Removing wolf teeth

If your young horse is throwing its head around when you pull on the reins it may have wolf teeth, says Dr Mac.

Removing wolf teeth
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A wolf tooth is a small peg-like tooth found in front of the first cheek tooth on each side of the mouth, on both the upper and lower jaw in about 50% of horses, donkeys and mules. Strictly speaking, it’s also a cheek tooth, or premolar, but instead of the flattened chewing surface or ‘table’ you see in other cheek teeth, it’s usually small and oval. It normally falls out between 18 months and two years of age. But some don’t, causing problems. Wolf teeth have no function in the mouth and often occur only in the top jaw, or only on one side. They erupt between the canine tooth, or ‘tush’, and the cheek teeth in the area of the horse’s jaws called the ‘bars’.

Uneven bit
A well-fitting bit acts on the bars of the mouth. Bit pressure on the bars causes the horse to bring its head down ‘onto the bit’. It also allows the rider to steer the horse by pulling on one rein or the other, causing pressure on alternate bars.  However, if there’s a small wolf tooth on one side and you pull both reins evenly, the bit will be uneven in the mouth.

The horse will then often refuse to turn in that direction, or throw its head, as it feels uncomfortable. This becomes magnified in other forms of schooling. For instance, the horse may only take one lead when cantering, or turn its head away from the direction of the circle when cantering to one side and not the other.

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Even two wolf teeth can cause problems. If they’re loose, they’ll hurt as the bit moves over them, causing the horse to shy unexpectedly or rear. Sometimes wolf teeth may come out on the inside of the jaw, irritating the tongue, or they may face outward and cut the cheek. There are even ‘blind’ wolf teeth that lie under the gum but still cause the horse pain when you pull on the reins.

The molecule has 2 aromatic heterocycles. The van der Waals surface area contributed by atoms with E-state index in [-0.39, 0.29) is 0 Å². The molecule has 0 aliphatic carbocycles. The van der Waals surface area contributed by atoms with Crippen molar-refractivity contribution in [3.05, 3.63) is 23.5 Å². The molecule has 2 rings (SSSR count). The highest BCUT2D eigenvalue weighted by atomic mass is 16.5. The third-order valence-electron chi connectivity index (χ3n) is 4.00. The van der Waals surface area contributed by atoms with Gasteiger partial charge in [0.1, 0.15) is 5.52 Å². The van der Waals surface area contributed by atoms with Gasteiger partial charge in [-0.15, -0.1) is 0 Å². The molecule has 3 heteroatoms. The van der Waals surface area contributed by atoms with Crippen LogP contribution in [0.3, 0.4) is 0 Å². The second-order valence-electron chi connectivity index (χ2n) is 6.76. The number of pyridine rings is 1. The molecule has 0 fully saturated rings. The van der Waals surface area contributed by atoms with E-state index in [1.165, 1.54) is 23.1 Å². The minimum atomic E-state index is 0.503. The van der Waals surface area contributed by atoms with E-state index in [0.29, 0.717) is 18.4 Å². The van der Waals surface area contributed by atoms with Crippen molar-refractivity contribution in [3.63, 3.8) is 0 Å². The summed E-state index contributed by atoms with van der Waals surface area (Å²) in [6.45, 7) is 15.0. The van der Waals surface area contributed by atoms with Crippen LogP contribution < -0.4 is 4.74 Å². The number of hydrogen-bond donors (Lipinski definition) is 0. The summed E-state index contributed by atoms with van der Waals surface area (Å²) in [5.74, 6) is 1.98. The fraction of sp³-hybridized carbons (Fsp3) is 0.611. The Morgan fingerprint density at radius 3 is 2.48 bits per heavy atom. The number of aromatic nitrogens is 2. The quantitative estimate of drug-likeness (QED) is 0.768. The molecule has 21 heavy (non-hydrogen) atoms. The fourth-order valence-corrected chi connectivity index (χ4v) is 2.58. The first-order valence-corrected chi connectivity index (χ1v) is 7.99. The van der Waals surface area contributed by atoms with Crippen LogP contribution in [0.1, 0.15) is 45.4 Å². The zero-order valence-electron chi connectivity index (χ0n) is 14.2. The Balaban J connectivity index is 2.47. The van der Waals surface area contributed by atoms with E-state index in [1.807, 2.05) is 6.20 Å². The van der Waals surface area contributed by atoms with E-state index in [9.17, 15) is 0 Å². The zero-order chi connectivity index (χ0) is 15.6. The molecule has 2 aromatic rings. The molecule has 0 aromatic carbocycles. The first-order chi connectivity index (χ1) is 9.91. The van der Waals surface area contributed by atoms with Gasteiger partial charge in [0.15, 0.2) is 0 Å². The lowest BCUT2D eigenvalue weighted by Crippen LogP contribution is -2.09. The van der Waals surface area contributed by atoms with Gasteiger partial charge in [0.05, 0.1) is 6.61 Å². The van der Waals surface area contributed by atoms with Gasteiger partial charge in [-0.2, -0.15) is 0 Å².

A small trace of blood where a wolf tooth was extracted from the upper jaw of a horse by equine dentist Andrew Portch.

What to do
Experienced riders and trainers can show you where to look for a wolf tooth. Stick your thumb (right thumb on left side, left thumb on right ride) gently into the corner of the mouth and rub it along the bars until you come up against the premolar. The wolf tooth will be a small ‘point’ in the gum. Although the part above the gum is small, the tooth’s root can be up to 2cm long.
If you find a wolf tooth, it’s best to consult a vet or qualified equine dental technician. Also, not all wolf teeth need to be removed, for example those found in old horses and that aren’t causing a problem.

Get help

Equine dental technician Andrew Portch removed the wolf teeth seen in the photo. He prefers to work with a vet, who will sedate your horse so that it remains calm, and says local anaesthetic should also be used if the wolf tooth isn’t loose, as removal may be painful. He cautions against unqualified people removing wolf teeth. If the root breaks off in the jaw, it can lead to infection and severe pain, and is difficult and expensive to remove. To learn more, visit

Contact Dr Mac at [email protected]. Please state ‘Horse talk’ in the subject line of your email.